In the quest for more horsepower, we add bigger cams, bigger intakes, and bigger pistons. Why is it then that we don't make provisions for the larger demands placed on the fuel system? We've seen guys have 8-71 blowers atop their RB engine, only to see a 5/16-inch fuel line with one of those glass surrounded screen fuel filters before the carb. Sure, most of us will never need a 3/4-inch fuel line with a 500-gph fuel pump, but the fuel system must be considered when upgrading your drivetrain. Heck, even if not increasing the cubic-inch displacement, the fuel system should at least be checked out to make sure it's functioning properly.

There are different kinds of fuel systems, and the one you use is directly proportionate to the engine's requirements. Whether you use a "dead head" system that consists of a fuel line with a filter and fuel pump ending at the carburetor or a return-style system that circulates the fuel from the tank to the carb with a bypass for excess fuel to go back to the tank, making sure all the components are working correctly is, or at least should be, a major concern. Pressures and volumes vary depending upon the kind of fuel used (gasoline or alcohol), and the type of fuel system employed. with routine maintenance, a good fuel system will pay dividends; yet many cars are fitted with fuel systems that fall below the necessary standards. With a little help from Barry Grant/Demon Fuel Systems of Dahlonega, Georgia, we have compiled a short list of the most common mistakes in fuel systems, and a guide to correct them.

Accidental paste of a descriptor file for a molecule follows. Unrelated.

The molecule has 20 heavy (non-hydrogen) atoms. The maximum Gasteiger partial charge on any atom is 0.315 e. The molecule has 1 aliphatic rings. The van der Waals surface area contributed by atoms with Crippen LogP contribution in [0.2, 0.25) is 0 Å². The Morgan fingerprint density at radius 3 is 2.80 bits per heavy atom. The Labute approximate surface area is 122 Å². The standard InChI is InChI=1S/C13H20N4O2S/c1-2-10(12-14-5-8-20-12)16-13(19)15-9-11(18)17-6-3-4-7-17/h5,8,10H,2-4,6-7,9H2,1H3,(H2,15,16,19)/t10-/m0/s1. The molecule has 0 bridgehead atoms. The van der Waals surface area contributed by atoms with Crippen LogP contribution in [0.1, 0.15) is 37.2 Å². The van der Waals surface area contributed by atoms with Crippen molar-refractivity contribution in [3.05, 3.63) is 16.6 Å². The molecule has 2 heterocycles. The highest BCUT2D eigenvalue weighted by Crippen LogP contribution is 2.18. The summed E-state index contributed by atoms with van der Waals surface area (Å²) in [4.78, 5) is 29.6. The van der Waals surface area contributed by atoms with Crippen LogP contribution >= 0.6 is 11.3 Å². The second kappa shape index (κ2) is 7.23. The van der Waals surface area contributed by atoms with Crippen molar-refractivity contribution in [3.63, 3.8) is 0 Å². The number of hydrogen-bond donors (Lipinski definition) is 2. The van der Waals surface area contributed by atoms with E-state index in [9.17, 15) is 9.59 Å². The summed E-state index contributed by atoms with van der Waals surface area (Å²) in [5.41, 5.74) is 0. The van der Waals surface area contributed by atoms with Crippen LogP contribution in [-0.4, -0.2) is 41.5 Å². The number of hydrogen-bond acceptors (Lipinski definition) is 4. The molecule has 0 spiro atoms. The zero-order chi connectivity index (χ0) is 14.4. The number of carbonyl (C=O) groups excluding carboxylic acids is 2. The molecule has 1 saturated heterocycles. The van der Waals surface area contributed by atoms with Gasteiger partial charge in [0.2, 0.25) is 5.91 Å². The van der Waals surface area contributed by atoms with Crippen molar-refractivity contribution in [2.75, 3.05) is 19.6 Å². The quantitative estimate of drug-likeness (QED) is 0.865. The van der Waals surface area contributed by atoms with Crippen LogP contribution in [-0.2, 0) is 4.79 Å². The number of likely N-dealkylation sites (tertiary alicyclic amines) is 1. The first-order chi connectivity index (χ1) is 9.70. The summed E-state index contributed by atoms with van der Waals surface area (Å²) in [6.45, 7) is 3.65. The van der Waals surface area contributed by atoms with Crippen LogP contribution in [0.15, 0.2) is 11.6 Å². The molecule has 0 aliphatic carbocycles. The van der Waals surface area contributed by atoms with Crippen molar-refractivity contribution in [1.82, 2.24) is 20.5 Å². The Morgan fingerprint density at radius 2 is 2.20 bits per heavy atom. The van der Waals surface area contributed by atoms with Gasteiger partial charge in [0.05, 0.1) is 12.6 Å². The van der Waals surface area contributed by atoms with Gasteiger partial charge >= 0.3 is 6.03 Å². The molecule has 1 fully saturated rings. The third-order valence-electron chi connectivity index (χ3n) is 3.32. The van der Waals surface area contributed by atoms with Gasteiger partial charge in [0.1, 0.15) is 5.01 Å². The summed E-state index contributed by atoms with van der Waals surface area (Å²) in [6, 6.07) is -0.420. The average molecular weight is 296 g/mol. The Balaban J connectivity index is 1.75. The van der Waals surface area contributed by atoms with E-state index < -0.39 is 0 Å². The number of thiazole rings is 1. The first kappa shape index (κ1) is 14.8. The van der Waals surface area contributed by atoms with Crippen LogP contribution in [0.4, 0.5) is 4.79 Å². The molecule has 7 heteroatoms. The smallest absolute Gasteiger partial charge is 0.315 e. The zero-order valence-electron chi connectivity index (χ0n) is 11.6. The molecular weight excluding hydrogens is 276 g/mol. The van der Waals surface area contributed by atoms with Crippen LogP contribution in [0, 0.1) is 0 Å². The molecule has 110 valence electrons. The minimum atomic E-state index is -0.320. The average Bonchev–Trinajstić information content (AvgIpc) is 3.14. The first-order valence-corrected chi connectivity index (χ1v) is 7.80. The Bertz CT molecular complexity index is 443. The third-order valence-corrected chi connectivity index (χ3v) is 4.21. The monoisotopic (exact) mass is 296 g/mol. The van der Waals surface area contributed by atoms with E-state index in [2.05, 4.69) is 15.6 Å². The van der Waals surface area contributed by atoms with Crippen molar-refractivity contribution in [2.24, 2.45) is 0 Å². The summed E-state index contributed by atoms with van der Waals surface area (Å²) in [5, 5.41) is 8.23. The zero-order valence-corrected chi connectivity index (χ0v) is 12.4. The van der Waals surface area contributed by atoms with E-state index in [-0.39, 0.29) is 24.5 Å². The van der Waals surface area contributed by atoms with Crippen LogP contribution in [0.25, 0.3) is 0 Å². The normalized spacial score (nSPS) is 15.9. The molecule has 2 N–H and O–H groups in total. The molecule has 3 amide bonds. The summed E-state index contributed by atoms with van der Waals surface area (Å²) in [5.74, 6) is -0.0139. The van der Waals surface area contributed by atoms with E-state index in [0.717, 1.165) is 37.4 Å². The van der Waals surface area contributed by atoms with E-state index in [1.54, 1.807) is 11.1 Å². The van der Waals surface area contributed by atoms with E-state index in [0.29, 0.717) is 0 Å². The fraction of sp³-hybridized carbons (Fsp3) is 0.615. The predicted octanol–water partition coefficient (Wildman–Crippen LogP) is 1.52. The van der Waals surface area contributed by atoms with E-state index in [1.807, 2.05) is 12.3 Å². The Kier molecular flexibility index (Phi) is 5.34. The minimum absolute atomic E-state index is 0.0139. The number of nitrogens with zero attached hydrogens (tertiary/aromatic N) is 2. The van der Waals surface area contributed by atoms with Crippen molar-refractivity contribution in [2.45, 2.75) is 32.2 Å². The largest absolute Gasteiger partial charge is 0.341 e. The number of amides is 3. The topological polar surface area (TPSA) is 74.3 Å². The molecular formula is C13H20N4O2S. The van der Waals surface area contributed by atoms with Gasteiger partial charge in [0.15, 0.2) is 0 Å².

Squeezing The Juice
One of the biggest mistakes made when designing a fuel system is choosing the incorrect line size. While a 5/16- or 3/8-inch line may be appropriate for a stock or mildly modified street vehicle, it is not suggested for an application designed on a racing fuel system between the fuel cell and the pump. Racers often joke about their first race car, and how the fuel line was so small it functioned as the main jet. Ensure the fuel is supplied through lines that are the correct size for the application. Push-Lok, stainless steel braided hoses, and aluminum tubing are the most common fuel lines used on race cars.

Right-Angle Hose-End Fittings From The Pump To Carburetor
Cars like the famed Six-Pack-equipped Road Runner used brass fittings to plumb the induction. Unless doing a restoration of one of these styles of cars, avoid forged 90-degree elbow fuel fittings as much as possible. Although they are inexpensive and readily available, they're restrictive and frequently cause fuel flow troubles. Hose ends with angles of 90 and 45 degrees should also be avoided, if possible. should it become necessary to use one, use radiused-style hose ends (90-degree bends) as they have much better rates of flow. They're manufactured from aluminum, equipped with swivel ends for a positive seal, and are easy to install.

Yep, It Fits
All too often, we see cars with too large a carburetor. we have even seen basically stock 318s with tunnel rams. Carburetors are designated by their venturii size. Having the proper venturii size for a given application ensures the carburetor generates sufficient air speed. Air speed creates the necessary depression (low pressure) to draw fuel through the metering systems and booster venturii into the air stream to be atomized. The Race Demon, which is equipped with removable venturii sleeves, boosters, and so on, overcomes most of the sizing problems. When choosing the right carburetor, engine size, camshaft characteristics, and heads play a critical role.